Chaffin Luhana Foundation Announces Winner of 2017-2018 Anti-Distracted Driving Scholarship Contest
The Chaffin Luhana Foundation is pleased to announce that Carson Kim is the winner of our annual Anti-Distracted Driving Scholarship. This scholarship honors a student working to fight distracted driving by awarding them a $2,000 Foundation scholarship to be applied toward their education.
The National Highway Traffic Safety Administration (NHTSA) reported that distracted driving claimed 3,450 lives in 2016, with another 391,000 injured in crashes involving distracted driving in 2015. They add that during the daylight hours, about 481,000 drivers use their cell phones while driving, creating “enormous potential” for deaths and injuries on U.S. roads.
The Centers for Disease Control and Prevention (CDC) notes that young adult and teen drivers are particularly at risk, as drivers under the age of 20 have the highest proportion of distraction-related fatal crashes. The AAA Foundation for Traffic Safety discovered in 2015 that distracted driving in teens was a bigger problem than previously believed. Their video analysis of teen drivers revealed that distraction was a factor in nearly 6 out of 10 moderate-to-severe teen crashes—four times as many as previous estimates showed.
In June 2017, the AAA reported that new teen drivers ages 16-17 years old were three times as likely as adults to be involved in a deadly crash, noting that fatal teen crashes “are on the rise,” increasing more than 10 percent between 2015 and 2016.
Recognizing the danger to young adults, in particular, the Chaffin Luhana Foundation invites students every year to submit an inspiring essay about distracted driving. These essays can be about: (1) a personal experience with distracted driving; (2) about a proposed distracted driving awareness campaign; (3) or about how technology has impacted the rise of distracted driving in the U.S., and how it may be used to solve the problem.
Nearly 300 students participated in this year’s Chaffin Luhana Anti-Distracted Driving Scholarship Contest. We applaud their efforts and dedication to this deadly problem that plagues our roads. We hope you continue to raise awareness with your friends, family, and community to help reduce and eventually end distracted driving.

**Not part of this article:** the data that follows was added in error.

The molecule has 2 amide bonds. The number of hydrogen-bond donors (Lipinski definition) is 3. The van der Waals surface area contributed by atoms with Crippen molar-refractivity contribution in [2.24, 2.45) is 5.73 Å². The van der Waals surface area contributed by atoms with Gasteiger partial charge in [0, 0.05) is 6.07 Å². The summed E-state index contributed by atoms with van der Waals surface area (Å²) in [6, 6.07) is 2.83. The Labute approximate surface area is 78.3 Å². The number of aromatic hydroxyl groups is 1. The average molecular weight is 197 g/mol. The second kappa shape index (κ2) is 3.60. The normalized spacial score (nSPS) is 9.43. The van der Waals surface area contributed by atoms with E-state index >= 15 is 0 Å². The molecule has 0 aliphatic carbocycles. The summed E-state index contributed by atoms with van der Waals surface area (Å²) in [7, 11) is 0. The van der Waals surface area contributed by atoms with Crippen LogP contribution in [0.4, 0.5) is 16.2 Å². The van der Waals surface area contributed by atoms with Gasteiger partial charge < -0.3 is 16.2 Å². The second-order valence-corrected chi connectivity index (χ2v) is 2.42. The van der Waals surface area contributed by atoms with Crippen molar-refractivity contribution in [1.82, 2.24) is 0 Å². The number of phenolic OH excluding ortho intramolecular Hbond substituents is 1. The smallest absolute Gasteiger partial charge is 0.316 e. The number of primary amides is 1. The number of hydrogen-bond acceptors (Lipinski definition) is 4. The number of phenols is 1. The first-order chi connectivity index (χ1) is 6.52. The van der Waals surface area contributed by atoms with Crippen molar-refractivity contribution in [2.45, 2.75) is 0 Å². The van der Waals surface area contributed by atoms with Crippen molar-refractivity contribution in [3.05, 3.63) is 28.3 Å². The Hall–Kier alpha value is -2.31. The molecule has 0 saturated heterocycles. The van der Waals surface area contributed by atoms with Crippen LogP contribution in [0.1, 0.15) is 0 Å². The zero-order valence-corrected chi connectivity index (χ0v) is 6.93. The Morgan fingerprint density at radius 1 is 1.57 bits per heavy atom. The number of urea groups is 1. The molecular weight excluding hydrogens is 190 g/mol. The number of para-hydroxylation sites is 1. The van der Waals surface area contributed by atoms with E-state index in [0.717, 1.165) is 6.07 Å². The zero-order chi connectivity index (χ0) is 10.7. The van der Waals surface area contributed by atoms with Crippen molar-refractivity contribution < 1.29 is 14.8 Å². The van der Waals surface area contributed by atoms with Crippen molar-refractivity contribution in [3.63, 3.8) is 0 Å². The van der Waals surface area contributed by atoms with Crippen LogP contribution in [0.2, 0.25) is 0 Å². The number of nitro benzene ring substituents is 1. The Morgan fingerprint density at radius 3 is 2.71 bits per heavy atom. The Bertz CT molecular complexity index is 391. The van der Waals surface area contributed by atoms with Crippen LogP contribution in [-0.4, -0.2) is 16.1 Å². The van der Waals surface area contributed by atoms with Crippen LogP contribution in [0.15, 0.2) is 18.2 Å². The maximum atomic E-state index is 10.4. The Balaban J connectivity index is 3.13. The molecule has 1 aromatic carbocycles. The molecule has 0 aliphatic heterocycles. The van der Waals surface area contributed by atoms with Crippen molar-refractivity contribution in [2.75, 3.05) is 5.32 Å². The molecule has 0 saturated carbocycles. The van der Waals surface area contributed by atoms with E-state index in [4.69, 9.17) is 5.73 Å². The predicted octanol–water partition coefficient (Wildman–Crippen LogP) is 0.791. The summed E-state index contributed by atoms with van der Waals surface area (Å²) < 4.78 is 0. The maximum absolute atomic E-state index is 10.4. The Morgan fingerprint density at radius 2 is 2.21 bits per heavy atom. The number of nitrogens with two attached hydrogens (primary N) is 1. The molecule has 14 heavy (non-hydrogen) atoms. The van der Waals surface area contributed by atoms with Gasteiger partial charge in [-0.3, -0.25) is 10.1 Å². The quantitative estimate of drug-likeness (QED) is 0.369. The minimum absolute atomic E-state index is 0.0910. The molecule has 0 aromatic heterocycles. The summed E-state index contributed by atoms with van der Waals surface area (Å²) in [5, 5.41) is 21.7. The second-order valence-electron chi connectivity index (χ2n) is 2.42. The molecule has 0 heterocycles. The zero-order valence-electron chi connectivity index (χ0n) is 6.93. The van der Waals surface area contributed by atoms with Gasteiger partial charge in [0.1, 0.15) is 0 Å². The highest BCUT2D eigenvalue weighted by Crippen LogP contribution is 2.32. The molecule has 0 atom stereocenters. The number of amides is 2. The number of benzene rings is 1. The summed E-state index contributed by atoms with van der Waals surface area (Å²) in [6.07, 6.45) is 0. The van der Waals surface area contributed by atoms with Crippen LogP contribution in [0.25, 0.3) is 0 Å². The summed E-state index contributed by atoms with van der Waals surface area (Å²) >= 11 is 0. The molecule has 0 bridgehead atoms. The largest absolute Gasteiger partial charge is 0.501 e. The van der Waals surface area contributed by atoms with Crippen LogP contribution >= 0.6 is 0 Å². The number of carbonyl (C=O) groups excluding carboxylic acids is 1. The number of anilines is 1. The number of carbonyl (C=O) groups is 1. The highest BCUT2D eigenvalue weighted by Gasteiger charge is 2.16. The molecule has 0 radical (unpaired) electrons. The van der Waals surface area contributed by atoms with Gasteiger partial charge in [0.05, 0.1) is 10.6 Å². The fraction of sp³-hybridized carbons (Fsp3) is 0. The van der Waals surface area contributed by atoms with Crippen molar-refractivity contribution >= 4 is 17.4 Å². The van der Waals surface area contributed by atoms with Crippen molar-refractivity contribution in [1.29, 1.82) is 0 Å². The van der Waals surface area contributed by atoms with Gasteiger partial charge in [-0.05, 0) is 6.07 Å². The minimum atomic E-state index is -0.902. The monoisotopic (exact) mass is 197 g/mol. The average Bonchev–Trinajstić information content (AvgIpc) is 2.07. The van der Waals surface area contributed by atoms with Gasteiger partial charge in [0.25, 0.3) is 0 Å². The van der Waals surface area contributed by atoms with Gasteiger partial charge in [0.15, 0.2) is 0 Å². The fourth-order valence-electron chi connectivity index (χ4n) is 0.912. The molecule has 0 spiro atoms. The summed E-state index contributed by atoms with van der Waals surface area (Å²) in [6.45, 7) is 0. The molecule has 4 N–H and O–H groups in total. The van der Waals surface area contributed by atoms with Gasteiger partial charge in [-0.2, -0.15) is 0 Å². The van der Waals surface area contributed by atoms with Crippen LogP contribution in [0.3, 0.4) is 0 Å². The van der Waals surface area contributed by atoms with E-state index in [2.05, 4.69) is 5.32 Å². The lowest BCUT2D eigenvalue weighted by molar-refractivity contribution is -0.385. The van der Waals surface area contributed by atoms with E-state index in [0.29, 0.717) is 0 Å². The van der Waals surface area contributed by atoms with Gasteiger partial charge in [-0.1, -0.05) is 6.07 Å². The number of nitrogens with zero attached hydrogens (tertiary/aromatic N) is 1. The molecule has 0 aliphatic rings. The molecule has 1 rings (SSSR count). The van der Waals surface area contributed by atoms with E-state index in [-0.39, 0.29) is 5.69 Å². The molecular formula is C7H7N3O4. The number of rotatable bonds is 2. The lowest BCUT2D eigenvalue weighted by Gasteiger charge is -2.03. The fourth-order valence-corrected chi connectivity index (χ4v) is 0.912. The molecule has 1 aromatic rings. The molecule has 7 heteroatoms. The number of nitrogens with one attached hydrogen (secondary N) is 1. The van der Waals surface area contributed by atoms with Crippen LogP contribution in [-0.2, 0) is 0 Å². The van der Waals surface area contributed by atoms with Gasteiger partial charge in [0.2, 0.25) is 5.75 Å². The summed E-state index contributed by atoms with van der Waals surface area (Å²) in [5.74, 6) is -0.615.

This year’s winner, Carson Kim, a senior at South Mecklenburg High School in Charlotte, North Carolina, chose to write on option three. In his essay, entitled, “Steering Toward the Future,” he explains why technology is both the problem and the solution to distracted-driving injuries and fatalities and gives examples of new innovations, devices, and apps that could help minimize drivers’ temptation to engage in distractive behavior. Carson will be attending The University of California in Fall 2018.
“The Chaffin Luhana Foundation seeks to highlight young individuals who are displaying outstanding characteristics in their lives, and who have the potential to create positive change in their communities,” said Eric Chaffin, founding partner of Chaffin Luhana LLP, a plaintiffs-only law firm. “Some of the most effective solutions to this growing problem are coming from youth, and the scholarship seeks to reward and recognize those working on solutions.”
“Distracted driving is an issue that weighs heavily on our minds, as studies show it’s only getting worse as technology advances. Too many people are being hurt and killed. We have to get control of this problem, and we are inspired when young people like Mr. Kim take the time and effort to examine the world around them and think not only about how it affects them personally, but how they can work in their communities to inspire and effectively create real change.”
Distracted driving is normally thought to be about using cell phones while driving, but newer, high-tech in-car dashboards are now adding to the problem.
In a 2017 study by researchers at The University of Utah, most infotainment systems inside 2017 model-year vehicles were found to be so distracting that they should not be enabled while the vehicle is in motion. The lead author of the study, David L. Strayer, stated that we can expect to see more problems associated with distracted driving “as more stuff is at the fingertips of the driver to distract them.”
Young adults like Mr. Kim and the hundreds of other students who applied to this year’s scholarship are just a small sample of the population working towards raising awareness for distracted driving and making our roads safer.
The auto manufacturer Nissan is developing an armrest named Signal Shield which blocks cellular service when a phone is placed inside it.
AT&T has collected over 25 million pledges for their “It Can Wait” campaign in an effort to stop distracted driving.
Mobile app developers are also trying to prevent distracted driving among teens and adults. Apps like “Lifesaver”, “Drivemode”, and “Trumotion Family” block/silence calls, texts, and app notifications on your phone while driving.
This problem is real and dangerous, but by raising awareness with your friends, family, and your community, we can work together to prevent injuries and loss of life due to distracted driving.
Remember to keep your hands on the wheel and your eyes on the road.